Person:
Pollner, John Daniel

Private and Financial Sector Development Department, Europe and Central Asia Region
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Author Name Variants
Fields of Specialization
bank insolvency and resolution tools; catastrophe insurance and financial instruments; private/funded pension systems; structured finance and securitization (capital markets); Latin America; Eastern Europe; Central/East Asia
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ORCID
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Private and Financial Sector Development Department, Europe and Central Asia Region
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Last updated: January 31, 2023
Biography
John Pollner is Lead Financial Officer (Financial & Risk Markets) in the Private and Financial Sector Department of the Europe and Central Asia Region of the World Bank.  He specializes in policy analysis and projects in the new EU member states involving banking insolvency/bankruptcy, resolution and restructuring, capital market development and securitization, private sector pension reforms & annuities markets, and catastrophe insurance programs for hedging fiscal losses from natural peril risks, the latter area where he pioneered the design and use of risk transfer mechanisms.  Mr. Pollner is a national of both the US and Chile, and has an MBA / Finance degree from the University of California at Berkeley.

Publication Search Results

Now showing 1 - 4 of 4
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Structured Finance in Latin America : Channeling Pension Funds to Housing, Infrastructure, and Small Businesses

2007, Cheikhrouhou, Hela, Gwinner, W. Britt, Pollner, John, Salinas, Emanuel, Sirtaine, Sophie, Vittas, Dimitri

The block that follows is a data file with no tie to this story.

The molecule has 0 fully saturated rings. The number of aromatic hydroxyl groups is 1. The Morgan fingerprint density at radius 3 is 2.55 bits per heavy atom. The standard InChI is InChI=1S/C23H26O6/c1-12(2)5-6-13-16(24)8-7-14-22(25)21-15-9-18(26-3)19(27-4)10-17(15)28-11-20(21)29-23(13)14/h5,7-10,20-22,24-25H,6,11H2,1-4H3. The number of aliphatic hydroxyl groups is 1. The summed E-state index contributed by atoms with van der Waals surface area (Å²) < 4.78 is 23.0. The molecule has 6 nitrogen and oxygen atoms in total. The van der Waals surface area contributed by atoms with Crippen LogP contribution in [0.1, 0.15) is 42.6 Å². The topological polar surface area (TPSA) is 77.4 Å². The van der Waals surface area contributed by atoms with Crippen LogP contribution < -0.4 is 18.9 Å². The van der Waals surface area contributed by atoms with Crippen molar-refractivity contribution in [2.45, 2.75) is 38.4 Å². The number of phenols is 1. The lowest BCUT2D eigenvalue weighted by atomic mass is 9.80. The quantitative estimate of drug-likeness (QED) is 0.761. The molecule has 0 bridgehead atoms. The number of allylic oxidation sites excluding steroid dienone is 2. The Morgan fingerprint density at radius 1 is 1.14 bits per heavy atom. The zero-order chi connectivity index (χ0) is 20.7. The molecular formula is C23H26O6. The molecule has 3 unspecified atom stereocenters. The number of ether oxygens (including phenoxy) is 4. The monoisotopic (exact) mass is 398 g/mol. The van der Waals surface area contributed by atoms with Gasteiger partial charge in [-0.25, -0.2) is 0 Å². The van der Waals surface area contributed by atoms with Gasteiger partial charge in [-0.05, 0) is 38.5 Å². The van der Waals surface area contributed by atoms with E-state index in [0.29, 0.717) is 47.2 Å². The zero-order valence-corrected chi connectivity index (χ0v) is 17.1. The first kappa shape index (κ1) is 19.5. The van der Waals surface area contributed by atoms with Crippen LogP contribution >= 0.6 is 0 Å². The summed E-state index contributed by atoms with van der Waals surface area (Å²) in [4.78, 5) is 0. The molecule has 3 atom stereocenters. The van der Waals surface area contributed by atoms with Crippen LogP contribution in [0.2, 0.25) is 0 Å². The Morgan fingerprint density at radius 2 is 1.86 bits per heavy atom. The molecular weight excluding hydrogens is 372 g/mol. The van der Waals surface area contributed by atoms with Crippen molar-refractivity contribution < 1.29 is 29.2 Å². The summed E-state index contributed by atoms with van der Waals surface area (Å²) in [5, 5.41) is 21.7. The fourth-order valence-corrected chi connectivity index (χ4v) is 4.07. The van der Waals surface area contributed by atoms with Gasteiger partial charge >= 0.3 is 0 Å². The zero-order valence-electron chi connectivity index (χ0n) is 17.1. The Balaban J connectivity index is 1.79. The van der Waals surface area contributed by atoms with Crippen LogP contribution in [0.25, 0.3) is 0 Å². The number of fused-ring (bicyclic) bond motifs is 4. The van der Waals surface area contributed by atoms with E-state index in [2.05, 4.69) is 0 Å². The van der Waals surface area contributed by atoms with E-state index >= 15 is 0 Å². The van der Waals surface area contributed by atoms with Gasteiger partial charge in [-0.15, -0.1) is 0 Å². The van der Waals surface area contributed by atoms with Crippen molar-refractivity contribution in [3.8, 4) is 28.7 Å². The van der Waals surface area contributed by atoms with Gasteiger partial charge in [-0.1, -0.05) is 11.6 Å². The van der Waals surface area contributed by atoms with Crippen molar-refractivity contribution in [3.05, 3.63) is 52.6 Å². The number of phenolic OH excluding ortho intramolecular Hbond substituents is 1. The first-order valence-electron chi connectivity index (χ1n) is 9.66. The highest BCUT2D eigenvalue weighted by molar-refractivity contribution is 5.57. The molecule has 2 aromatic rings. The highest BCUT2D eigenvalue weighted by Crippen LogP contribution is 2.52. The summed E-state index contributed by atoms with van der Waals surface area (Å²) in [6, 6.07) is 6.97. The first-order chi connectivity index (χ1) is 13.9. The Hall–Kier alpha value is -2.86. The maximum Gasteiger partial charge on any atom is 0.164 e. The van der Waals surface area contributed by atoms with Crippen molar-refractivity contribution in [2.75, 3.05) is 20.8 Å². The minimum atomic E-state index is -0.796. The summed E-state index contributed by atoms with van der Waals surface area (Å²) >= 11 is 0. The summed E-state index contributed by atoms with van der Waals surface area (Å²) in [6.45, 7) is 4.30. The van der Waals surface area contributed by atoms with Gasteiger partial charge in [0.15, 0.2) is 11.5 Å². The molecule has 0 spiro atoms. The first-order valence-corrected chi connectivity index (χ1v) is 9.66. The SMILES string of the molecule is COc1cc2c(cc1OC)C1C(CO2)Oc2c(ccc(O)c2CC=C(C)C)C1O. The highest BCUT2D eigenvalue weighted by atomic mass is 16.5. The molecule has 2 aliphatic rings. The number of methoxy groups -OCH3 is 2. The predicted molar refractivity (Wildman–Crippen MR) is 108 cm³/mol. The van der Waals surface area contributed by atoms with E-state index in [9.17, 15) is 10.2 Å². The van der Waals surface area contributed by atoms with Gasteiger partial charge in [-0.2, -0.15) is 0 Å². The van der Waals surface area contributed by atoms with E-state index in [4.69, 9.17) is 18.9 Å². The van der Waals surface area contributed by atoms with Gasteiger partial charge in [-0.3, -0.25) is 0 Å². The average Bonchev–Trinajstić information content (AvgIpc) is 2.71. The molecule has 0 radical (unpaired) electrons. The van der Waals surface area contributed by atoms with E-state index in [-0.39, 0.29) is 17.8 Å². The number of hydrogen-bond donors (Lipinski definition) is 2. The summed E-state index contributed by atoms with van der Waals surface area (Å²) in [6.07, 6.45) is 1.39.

The report covers several types of structured finance with such capital market instruments as mortgage-backed securities, structured bond issues for infrastructure financing, securitization of small and medium enterprises (SME)-related assets, and securitization of loans to SMEs. The report also covers factoring and leasing, which can be important sources of finance for SMEs and can be pooled and packaged into marketable securities and sold to pension funds. The report does not cover other types of structured finance, such as exchange trade funds, structured notes with capital protection, or structured financing outside capital markets, such as bank syndications. Chapter 1 focuses on private pension fund investment management and the role of structured bonds. Chapter 2 focuses on the increasing use of structured finance for housing in Latin American countries. Chapter 3 deals with the less developed yet promising area of structured bonds for infrastructure financing. Chapter 4 focuses on the use of structured bonds for SME finance, still in the experimental stage. The report discusses the role of the government in supporting small and medium loan securitizations through partial guarantees (as in Spain) to share the risk of borrower default and through the development of an SME securitization conduit (as in Germany).

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Financial and Fiscal Instruments for Catastrophe Risk Management : Addressing Losses from Flood Hazards in Central Europe

2012-07-05, Pollner, John

This report addresses the large flood exposures of Central Europe and proposes efficient financial and risk transfer mechanisms to mitigate fiscal losses from natural catastrophes. In particular, the Visegrad countries (V-4) of Central Europe, namely, Poland, the Czech Republic, Hungary, and the Slovak Republic, have such tremendous potential flood damages that reliance on budgetary appropriations or even European Union (EU) funds in such circumstances becomes ineffective and does not provide needed cash funds for the quick response and recovery needed to minimize economic disruptions. The report is primarily addressed to the governments of the region, which should build into their fiscal planning the necessary contingent funding mechanisms, based on their exposures. The report is addressed to finance ministries and also to the insurance and securities regulators and the private insurance and capital markets, which may all play a role in the proposed mechanisms. An arrangement using a multi-country pool with a hazard-triggered insurance payout mechanism complemented by contingent financing is proposed, to better manage these risks and avoid major fiscal volatility and disruption.